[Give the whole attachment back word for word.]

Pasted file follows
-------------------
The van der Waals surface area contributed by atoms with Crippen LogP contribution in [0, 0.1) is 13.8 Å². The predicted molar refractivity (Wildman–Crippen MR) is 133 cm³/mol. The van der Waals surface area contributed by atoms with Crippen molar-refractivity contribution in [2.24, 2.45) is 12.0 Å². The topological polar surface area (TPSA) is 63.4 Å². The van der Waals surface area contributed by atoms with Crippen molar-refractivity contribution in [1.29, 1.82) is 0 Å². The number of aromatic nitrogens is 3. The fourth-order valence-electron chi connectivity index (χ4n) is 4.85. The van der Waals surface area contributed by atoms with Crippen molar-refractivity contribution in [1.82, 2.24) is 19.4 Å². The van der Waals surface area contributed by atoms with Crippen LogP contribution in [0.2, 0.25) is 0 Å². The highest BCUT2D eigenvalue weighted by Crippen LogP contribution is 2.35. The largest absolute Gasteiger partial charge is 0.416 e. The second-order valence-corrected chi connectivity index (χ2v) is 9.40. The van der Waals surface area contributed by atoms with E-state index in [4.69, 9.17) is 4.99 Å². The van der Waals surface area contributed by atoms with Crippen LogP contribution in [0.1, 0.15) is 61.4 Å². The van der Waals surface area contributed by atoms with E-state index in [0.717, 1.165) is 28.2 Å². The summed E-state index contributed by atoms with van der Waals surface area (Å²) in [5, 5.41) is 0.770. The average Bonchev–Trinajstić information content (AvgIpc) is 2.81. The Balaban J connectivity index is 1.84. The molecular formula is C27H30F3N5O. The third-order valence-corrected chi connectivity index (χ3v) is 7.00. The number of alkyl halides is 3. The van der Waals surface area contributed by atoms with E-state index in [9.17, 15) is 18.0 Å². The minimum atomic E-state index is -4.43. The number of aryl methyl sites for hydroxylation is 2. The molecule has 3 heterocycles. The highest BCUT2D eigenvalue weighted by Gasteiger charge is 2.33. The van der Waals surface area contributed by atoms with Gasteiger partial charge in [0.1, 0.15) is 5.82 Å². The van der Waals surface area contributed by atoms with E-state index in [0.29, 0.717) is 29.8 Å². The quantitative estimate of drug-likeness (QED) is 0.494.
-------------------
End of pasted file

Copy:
The van der Waals surface area contributed by atoms with Crippen LogP contribution in [0, 0.1) is 13.8 Å². The predicted molar refractivity (Wildman–Crippen MR) is 133 cm³/mol. The van der Waals surface area contributed by atoms with Crippen molar-refractivity contribution in [2.24, 2.45) is 12.0 Å². The topological polar surface area (TPSA) is 63.4 Å². The van der Waals surface area contributed by atoms with Crippen molar-refractivity contribution in [1.29, 1.82) is 0 Å². The number of aromatic nitrogens is 3. The fourth-order valence-electron chi connectivity index (χ4n) is 4.85. The van der Waals surface area contributed by atoms with Crippen molar-refractivity contribution in [1.82, 2.24) is 19.4 Å². The van der Waals surface area contributed by atoms with Crippen LogP contribution in [0.2, 0.25) is 0 Å². The highest BCUT2D eigenvalue weighted by Crippen LogP contribution is 2.35. The largest absolute Gasteiger partial charge is 0.416 e. The second-order valence-corrected chi connectivity index (χ2v) is 9.40. The van der Waals surface area contributed by atoms with E-state index in [4.69, 9.17) is 4.99 Å². The van der Waals surface area contributed by atoms with Crippen LogP contribution in [0.1, 0.15) is 61.4 Å². The van der Waals surface area contributed by atoms with E-state index in [0.717, 1.165) is 28.2 Å². The summed E-state index contributed by atoms with van der Waals surface area (Å²) in [5, 5.41) is 0.770. The average Bonchev–Trinajstić information content (AvgIpc) is 2.81. The Balaban J connectivity index is 1.84. The molecular formula is C27H30F3N5O. The third-order valence-corrected chi connectivity index (χ3v) is 7.00. The number of alkyl halides is 3. The van der Waals surface area contributed by atoms with E-state index in [9.17, 15) is 18.0 Å². The minimum atomic E-state index is -4.43. The number of aryl methyl sites for hydroxylation is 2. The molecule has 3 heterocycles. The highest BCUT2D eigenvalue weighted by Gasteiger charge is 2.33. The van der Waals surface area contributed by atoms with Gasteiger partial charge in [0.1, 0.15) is 5.82 Å². The van der Waals surface area contributed by atoms with E-state index in [0.29, 0.717) is 29.8 Å². The quantitative estimate of drug-likeness (QED) is 0.494.